"The grieving process itself will be somewhat delayed as they focus on the next steps in ensuring safe shelter, food, etc.," said Dass-Brailsford.

For those who will be displaced for an undetermined amount of time, the anxiety of not knowing whether they will even be able to return to their homes "creates a great deal of stress," said Anthony Mannarino, professor and vice president of the department of psychiatry at Drexel University College of Medicine in Philadelphia.

All of the Red Cross volunteers have been taught psychological first aid, which trains them to identify who will need professional help or might be in the early stages of post traumatic stress disorder (PTSD), said Rob Yin, manager of disaster mental health services for the American Red Cross.

"We know that certain people are at greater risk for depression and PTSD: if they were trapped, if they saw someone get injured or killed, if they were separated from their family, or people who are off medication because they left their pills behind," he said. These people need, if possible, to be offered professional mental health counseling within the first 30 days of the crisis -- the "golden" month for successful outcomes, Lim says.

Building a Levee of Resiliency

Among those who are not at high risk of PTSD but are nonetheless upset, social support systems, such as those found among the Cutoff folk at the Tunica shelter, are essential, psychiatrists say.

"People need to be with each other, [with those] undergoing similar issues as them," said Dass-Brailsford. It "helps their coping" and gives them "validation that they are not the only ones."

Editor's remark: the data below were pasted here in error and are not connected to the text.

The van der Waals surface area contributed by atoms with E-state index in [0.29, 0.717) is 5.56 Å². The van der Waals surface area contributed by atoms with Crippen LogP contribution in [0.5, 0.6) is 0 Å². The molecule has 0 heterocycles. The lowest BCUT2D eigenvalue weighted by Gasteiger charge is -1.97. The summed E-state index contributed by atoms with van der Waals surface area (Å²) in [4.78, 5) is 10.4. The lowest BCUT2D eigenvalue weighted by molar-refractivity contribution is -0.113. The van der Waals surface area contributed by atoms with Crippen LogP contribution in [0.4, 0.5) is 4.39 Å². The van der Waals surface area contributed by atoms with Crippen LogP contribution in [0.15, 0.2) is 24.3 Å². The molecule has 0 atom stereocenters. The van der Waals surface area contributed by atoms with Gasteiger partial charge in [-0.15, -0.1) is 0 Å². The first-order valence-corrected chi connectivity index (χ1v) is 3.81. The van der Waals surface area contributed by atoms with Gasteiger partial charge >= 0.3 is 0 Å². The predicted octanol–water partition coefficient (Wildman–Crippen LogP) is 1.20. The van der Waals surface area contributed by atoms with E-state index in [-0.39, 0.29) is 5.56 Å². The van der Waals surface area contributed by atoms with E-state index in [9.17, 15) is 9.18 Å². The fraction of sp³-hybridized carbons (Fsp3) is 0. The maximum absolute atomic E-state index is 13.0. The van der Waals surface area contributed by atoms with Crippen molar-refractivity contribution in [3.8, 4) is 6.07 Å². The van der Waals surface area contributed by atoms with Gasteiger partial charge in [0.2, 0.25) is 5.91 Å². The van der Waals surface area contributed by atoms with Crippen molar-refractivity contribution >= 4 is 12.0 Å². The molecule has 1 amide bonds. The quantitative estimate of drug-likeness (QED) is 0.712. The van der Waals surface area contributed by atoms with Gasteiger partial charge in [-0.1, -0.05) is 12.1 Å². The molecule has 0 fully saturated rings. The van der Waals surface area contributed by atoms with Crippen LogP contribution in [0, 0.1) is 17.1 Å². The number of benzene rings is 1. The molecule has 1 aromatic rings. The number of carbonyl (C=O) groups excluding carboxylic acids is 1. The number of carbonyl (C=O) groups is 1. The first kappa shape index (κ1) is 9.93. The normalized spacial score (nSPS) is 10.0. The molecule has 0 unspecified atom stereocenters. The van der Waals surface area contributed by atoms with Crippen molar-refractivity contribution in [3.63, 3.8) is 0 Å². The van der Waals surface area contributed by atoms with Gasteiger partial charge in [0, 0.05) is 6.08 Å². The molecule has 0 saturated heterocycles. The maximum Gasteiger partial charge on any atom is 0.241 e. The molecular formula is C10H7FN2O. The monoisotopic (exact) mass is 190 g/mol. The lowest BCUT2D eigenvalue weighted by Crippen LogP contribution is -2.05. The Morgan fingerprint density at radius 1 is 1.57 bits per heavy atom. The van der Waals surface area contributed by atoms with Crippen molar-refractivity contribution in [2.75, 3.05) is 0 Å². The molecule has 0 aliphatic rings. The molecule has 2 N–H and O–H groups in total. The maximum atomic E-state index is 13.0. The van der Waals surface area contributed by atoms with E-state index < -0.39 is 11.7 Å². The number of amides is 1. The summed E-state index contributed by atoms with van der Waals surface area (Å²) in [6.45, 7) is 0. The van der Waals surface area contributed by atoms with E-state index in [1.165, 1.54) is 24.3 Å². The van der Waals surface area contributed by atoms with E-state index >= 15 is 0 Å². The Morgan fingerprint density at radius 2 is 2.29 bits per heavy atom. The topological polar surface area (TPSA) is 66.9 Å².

Many of the Cutoff residents at the shelter are there because they feel they need the sense of community they had in their neighborhood, said Harry Johnson. He stayed with a friend right after the evacuation, but came to the shelter so that he could be with his neighbors and friends.

"We could go stay somewhere else, but we have our own cultures so to speak, so a few of us have come back here, staying together, supporting each other. Without each other we would have been too tore up by what's happened," he said.

A main concern for mental health relief workers now is building the kind of social support and psychological resiliency that Johnson and his neighbors seem to have in spades.

"Resiliency isn't a static thing; you can increase it," said Lim. "Help people identify small steps, connect with existing support systems, rebuild a routine, even if it's nothing like it was at home -- these are things our volunteers are trained for," he said.

For the people of the Cutoff, that slice of summer routine will come in the form of a old-fashioned community catfish fry Thursday night at the shelter. "For old time's sake," Johnson said, until things get figured out for their submerged, possibly contaminated hamlet.

"It could be a real difficult cleanup process, depending on how much debris, contaminants," said Johnson. "I'm absolutely going to rebuild though. I was in heaven there. You're mind just feels free there on the lake."